"THIS IS NOT a stoner event," N.A. Poe said yesterday while proudly sporting a tank top depicting marijuana buds, cigars and joints arranged in the shape of the American flag. "It's a direct action by stoners to raise awareness and make progress. " Nearly 200 people assembled in LOVE Park yesterday for Smoke Down Prohibition 2.0: Free the Weed, a protest calling for the legalization of the herb by the federal government. The group gathered at 4 p.m., some toting homemade signs and banners, others bringing more creative props, like one man's six-foot tall "bong.
NEWS
July 3, 2015
D EAR ABBY: I have been with "Tom" for two years, and I suspect that he will be proposing soon. He is 27 and I'm 24. Here's the problem: He wants our parents to meet before he asks. Abby, I have put this off because I'm sure they will have nothing in common. My parents are small-business owners and conservative. His parents are pot-smoking swingers - literally. How do I prepare my parents (and myself) for what I expect to be a tense and uncomfortable meeting? Should I suggest talking points?
NEWS
May 8, 2015
YOU AND I walk through the woods and we see trees and bushes and thorny things. Tess Hooper, a young environmental educator at the Schuylkill Center for Environmental Education, in Upper Roxborough, sees the makings of a fine beer. "This is a staghorn sumac," she said, nodding toward the kind of tree I've seen sprout dozens of times on vacant lots. "It bears these red cones that are like fruit. You could make beer with them. " Hmm . . . I must've missed that merit badge in Boy Scouts.
NEWS
January 25, 2015 | By Jeremy Roebuck, Inquirer Staff Writer
As a dealer of paintings and prints, Nathan Isen specialized in selling Warhols, Dalís, and the works of other modern artists to Main Line connoisseurs and investors nationwide. But when a less-than-savory customer showed up at his storefront with $20,000 in cash - bound in rubber bands, stuffed in a brown paper bag, and reeking of marijuana - Isen didn't turn her away. In fact, federal prosecutors said Friday, the 61-year-old art dealer, whose I. Brewster & Co. gallery is a Museum Row mainstay, proved only too accommodating.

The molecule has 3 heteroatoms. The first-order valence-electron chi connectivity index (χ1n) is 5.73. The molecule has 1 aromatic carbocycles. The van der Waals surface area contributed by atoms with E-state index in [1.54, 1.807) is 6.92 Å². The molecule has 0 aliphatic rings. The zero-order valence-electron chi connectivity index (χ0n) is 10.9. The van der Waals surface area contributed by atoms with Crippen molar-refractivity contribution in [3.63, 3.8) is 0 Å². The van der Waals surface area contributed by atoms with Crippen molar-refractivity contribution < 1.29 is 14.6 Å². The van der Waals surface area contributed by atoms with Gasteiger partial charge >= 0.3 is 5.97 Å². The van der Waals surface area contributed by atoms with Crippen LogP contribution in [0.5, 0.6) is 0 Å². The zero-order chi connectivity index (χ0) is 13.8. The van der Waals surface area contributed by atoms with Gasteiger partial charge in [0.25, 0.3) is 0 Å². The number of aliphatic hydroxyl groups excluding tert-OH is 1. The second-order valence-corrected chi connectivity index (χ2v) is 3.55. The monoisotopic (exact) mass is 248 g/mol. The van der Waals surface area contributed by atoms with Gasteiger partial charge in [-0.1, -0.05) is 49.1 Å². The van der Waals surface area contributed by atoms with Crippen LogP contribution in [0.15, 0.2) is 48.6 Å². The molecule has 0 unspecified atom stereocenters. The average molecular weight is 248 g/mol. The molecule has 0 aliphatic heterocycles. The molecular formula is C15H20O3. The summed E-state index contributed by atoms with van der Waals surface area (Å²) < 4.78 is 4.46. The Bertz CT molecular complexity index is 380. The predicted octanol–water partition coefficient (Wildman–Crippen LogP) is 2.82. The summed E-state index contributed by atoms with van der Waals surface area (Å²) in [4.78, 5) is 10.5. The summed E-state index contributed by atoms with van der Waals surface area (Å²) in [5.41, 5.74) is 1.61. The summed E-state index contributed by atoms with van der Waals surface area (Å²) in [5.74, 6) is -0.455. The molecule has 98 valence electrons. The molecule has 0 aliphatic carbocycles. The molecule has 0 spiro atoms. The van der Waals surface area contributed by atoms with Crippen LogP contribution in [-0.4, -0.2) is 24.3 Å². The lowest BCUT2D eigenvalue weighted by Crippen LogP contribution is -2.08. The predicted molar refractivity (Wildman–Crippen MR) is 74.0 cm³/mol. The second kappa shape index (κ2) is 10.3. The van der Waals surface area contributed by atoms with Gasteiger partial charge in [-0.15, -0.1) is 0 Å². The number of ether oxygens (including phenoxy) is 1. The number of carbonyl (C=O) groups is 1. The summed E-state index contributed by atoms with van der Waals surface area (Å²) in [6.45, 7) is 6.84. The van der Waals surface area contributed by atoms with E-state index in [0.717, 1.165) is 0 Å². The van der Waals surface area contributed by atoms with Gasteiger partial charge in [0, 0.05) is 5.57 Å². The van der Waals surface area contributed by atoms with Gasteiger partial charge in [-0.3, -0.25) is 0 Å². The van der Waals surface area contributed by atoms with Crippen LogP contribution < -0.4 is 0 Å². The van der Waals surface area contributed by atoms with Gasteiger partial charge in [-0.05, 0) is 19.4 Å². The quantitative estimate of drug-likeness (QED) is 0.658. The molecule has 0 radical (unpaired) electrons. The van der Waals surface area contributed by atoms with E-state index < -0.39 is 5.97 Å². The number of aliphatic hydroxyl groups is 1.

NEWS
August 7, 2014 | BY JENNY DeHUFF, Daily News Staff Writer dehuffj@phillynews.com, 215-854-5218
WHATEVER CHANCE it had of gaining Mayor Nutter's support, City Council's small-amount-of-marijuana bill may have been lost in a media skirmish between the mayor and Councilman Jim Kenney. Both politicos have upped their fervor both for and against a measure that would give police officers the discretion to write a ticket carrying a $25 fine for possessors of an ounce of weed or less. "My problem is his arrogance relating to this issue. It is astounding, and clearly he has not been living in the real world for the last 5 1/2 to six years," Kenney said.
ENTERTAINMENT
August 2, 2014 | By Patricia Schrieber, Inquirer Columnist
Harvest dill. Dill is an herb known to aid digestion, flavor a variety of dishes, and in old times, ward off evil spirits. Now that dill has flowered and is about to set seed, this is just the right time to harvest the leaves before they turn yellow. Although I grew dill several times in past years, my harvested leaves always became moldy and never dried properly. As a result, I gave up growing it until this spring when a gardening friend suggested I harvest the green leaves, put them in a plastic bag and freeze them.
NEWS
June 21, 2014 | By Jeff Gammage and Jason Grant, Inquirer Staff Writers
Don't light up in public just yet, tokers - pot's still illegal. But Philadelphia is poised to join a rising number of state and local governments after City Council voted, 13-3, Thursday to substantially lessen the penalties for possessing small amounts of marijuana. People caught with less than about an ounce would be issued a citation and fined $25, but not arrested. The apparently veto-proof majority adopted a measure that advocates say will free police to handle more-important duties, and help African American residents who have been penalized disproportionately.
1 | 2 | 3 | 4 | 5 | Next »
|
|
|
|
|